Hemochromatosis (CNS manifestations)
Central nervous system manifestations of hemochromatosis are uncommon and can occur in either primary or secondary hemochromatosis.
For a general discussion, and for links to other system specific manifestations, please refer to the article on hemochromatosis.
Studies reporting prevalance of CNS involvement in hemochromatosis vary significantly, with rates of symptomatic pituitary gland involvement ranging from 6-100% depending on study size 1. It is likely that the true prevalence is low 1.
Although CNS involvement in hemochromatosis may be asymptomatic and incidentally noted radiographically, patients may present with:
- hypopituitarism, especially hypogonadotropic hypogonadism 1,2
- movement disorders (e.g. parkinsonism, Parkinson-plus syndromes, chorea, myoclonus, ataxia, dystonia, or tremor) 3,4
Patients tend to also exhibit other manifestations of hemochromatosis, such as hepatic, pancreatic, or cardiac dysfunction.
Primary hemochromatosis is an autosomal recessive condition due to a defect in the HFE gene, responsible for the HFE protein 5,6. The HFE protein has a role in interacting with transferrin receptors, to reduce their affinity for transferrin, and also hepcidin, therefore regulating iron transport 5,6. Secondary hemochromatosis, on the other hand, is associated with chronic blood transfusions or conditions with high erythrogenic requirements (e.g. thalassemia) 6.
In hemochromatosis, iron deposition in the brain is uncommon because the blood-brain barrier protects the brain from systemic iron overload, which means that siderosis generally occurs in regions without a blood-brain barrier, such as the choroid plexus and circumventricular organs 7-9. Additionally, iron deposition also commonly occurs in the anterior pituitary gland, predonimantly in gonadotrophs, leading to hypogonadotropic hypogonadism, although reasons for anterior pituitary gland involvement are yet to be fully elucidated 2.
In regards to parenchymal siderosis, recently the HFE protein has been shown to be present in some cerebral blood vessels, potentially leading to parenchymal iron deposition, especially in the basal ganglia, resulting in various movement disorders 7-9. Furthermore, injury or impairment to the blood-brain barrier, such as impairment which can occur naturally through aging, can also increase the risk of parenchymal siderosis 7-9.
Radiographic changes are usually only notable on MRI, with CT often being unremarkable.
Similar to its effect in other regions of the body, iron causes magnetic susceptibility artefact, which results in characteristic signal changes 3,10-12:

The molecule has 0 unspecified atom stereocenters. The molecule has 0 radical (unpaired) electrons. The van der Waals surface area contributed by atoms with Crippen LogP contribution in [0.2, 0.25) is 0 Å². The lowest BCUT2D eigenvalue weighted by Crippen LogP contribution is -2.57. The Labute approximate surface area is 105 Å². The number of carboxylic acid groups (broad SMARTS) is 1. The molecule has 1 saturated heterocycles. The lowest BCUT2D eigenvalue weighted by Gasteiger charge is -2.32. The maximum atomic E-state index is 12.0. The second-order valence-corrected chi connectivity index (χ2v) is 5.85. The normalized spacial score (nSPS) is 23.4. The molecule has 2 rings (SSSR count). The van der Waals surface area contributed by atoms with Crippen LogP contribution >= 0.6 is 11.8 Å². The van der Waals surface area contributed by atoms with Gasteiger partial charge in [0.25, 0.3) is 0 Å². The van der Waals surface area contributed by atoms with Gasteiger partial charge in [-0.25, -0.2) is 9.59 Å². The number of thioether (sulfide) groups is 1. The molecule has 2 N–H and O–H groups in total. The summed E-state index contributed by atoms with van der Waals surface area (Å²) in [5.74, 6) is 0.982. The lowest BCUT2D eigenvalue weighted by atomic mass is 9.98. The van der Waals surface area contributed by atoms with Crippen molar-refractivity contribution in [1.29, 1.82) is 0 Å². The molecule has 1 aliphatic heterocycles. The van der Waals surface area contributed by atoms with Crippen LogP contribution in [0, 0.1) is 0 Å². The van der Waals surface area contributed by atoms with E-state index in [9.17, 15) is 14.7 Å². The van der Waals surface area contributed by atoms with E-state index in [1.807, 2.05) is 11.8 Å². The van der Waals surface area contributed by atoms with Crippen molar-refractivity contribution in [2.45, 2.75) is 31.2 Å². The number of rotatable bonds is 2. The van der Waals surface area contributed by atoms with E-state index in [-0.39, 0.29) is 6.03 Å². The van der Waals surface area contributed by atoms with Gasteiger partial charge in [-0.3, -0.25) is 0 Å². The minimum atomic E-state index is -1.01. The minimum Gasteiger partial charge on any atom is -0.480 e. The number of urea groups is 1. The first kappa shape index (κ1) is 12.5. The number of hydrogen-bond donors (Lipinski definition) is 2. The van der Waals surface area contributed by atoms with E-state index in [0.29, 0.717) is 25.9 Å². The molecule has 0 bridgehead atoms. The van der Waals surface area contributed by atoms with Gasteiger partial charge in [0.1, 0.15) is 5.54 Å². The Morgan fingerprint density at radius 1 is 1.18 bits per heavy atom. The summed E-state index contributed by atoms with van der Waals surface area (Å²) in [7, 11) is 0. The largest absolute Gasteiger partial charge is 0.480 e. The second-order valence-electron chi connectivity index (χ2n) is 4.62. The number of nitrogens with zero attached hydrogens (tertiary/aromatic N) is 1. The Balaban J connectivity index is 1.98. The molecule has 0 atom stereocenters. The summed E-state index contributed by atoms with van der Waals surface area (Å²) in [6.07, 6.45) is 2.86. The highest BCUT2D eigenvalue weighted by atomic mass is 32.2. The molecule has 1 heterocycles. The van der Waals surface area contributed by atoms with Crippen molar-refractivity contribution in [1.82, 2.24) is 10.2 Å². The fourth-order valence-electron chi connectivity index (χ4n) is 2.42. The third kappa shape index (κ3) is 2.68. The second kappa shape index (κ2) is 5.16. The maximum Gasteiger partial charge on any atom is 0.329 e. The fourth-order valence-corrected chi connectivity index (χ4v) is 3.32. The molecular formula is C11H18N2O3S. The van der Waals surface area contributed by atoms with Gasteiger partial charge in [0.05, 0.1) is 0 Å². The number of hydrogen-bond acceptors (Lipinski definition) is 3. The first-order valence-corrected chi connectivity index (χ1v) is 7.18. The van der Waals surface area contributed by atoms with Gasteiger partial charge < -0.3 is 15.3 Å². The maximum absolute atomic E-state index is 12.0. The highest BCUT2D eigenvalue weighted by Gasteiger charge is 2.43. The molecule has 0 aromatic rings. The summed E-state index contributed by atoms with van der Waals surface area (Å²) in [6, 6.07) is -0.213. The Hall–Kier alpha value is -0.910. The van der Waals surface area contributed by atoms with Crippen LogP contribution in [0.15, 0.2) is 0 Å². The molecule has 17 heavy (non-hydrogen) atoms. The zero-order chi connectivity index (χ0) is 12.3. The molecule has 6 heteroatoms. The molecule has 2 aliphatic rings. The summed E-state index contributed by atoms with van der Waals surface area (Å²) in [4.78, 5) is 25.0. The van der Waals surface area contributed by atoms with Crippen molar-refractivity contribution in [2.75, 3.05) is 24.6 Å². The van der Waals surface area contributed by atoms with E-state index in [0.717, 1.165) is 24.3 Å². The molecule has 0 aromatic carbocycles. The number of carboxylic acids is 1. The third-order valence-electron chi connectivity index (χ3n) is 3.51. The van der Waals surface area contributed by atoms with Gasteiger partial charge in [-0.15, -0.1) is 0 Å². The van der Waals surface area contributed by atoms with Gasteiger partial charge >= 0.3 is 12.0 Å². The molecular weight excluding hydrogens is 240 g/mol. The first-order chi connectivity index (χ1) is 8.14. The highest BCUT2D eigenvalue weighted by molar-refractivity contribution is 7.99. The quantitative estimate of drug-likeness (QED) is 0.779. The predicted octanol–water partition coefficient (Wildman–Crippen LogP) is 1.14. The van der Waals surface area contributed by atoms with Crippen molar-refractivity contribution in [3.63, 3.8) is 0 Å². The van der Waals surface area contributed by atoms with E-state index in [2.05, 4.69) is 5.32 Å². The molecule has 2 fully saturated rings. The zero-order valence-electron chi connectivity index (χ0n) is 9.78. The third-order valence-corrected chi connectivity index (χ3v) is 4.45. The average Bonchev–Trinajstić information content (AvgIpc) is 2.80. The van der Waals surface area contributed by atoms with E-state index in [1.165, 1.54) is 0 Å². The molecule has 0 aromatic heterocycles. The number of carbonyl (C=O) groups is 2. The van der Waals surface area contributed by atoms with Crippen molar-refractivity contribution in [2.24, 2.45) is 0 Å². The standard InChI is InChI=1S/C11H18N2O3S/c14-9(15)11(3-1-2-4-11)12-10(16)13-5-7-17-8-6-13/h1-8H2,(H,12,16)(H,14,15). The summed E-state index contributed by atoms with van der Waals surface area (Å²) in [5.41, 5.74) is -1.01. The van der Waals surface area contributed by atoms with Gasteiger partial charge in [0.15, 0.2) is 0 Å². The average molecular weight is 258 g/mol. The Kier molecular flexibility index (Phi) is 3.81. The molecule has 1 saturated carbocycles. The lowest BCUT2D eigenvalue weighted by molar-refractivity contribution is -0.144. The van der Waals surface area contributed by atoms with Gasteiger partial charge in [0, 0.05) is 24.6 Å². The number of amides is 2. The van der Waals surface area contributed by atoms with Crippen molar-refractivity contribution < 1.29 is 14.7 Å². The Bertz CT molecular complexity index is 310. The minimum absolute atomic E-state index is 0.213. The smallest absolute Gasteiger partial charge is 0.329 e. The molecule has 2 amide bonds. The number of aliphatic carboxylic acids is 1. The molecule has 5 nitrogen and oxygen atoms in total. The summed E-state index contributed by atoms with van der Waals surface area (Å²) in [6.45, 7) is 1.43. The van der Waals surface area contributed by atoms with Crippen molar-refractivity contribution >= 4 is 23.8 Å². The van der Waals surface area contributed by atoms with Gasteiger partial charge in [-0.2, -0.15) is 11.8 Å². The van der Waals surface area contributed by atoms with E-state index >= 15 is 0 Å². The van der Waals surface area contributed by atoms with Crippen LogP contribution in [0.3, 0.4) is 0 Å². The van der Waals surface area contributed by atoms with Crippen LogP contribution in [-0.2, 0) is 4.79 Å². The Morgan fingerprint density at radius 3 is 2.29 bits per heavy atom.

- T1: variable, both hypointense and hyperintense appearances have been reported
- T2: hypointense
- GRE/SWI: hypointense
The regions classically effected include the choroid plexus (termed the 'MR choroid plexus sign' in one study 12), anterior pituitary gland, and circumventricular organs (e.g. pineal gland, area postrema), however deposition within the basal ganglia has also been reported 3,10,11.
Treatment and prognosis
Management varies considerably, depending on whether the hemochromatosis is primary or secondary, and what clinical manifestations are present 5,6.
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- 2. Kontogeorgos G, Handy S, Kovacs K, Horvath E, Scheithauer BW. The Anterior Pituitary in Hemochromatosis. (1996) Endocrine pathology. 7 (2): 159-164. Pubmed
- 3. Kumar N, Rizek P, Sadikovic B, Adams PC, Jog M. Movement Disorders Associated With Hemochromatosis. (2016) The Canadian journal of neurological sciences. Le journal canadien des sciences neurologiques. 43 (6): 801-808. doi:10.1017/cjn.2016.286 - Pubmed
- 4. Nielsen JE, Jensen LN, Krabbe K. Hereditary haemochromatosis: a case of iron accumulation in the basal ganglia associated with a parkinsonian syndrome. (1995) Journal of neurology, neurosurgery, and psychiatry. 59 (3): 318-21. Pubmed
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- 7. Schenck JF. Magnetic resonance imaging of brain iron. (2003) Journal of the neurological sciences. 207 (1-2): 99-102. Pubmed
- 8. Dusek P, Jankovic J, Le W. Iron dysregulation in movement disorders. (2012) Neurobiology of disease. 46 (1): 1-18. doi:10.1016/j.nbd.2011.12.054 - Pubmed
- 9. Sadrzadeh SM, Saffari Y. Iron and brain disorders. (2004) American journal of clinical pathology. 121 Suppl: S64-70. Pubmed
- 10. Fujisawa I, Morikawa M, Nakano Y, Konishi J. Hemochromatosis of the pituitary gland: MR imaging. (1988) Radiology. 168 (1): 213-4. doi:10.1148/radiology.168.1.3380960 - Pubmed
- 11. Stankiewicz J, Panter SS, Neema M, Arora A, Batt CE, Bakshi R. Iron in chronic brain disorders: Imaging and neurotherapeutic implications. (2007) Neurotherapeutics. 4 (3): 371. doi:10.1016/j.nurt.2007.05.006 - Pubmed
- 12. Kira R, Ohga S, Takada H, Gondo K, Mihara F, Hara T. MR choroid plexus sign of iron overload. (2000) Neurology. 55 (9): 1340. Pubmed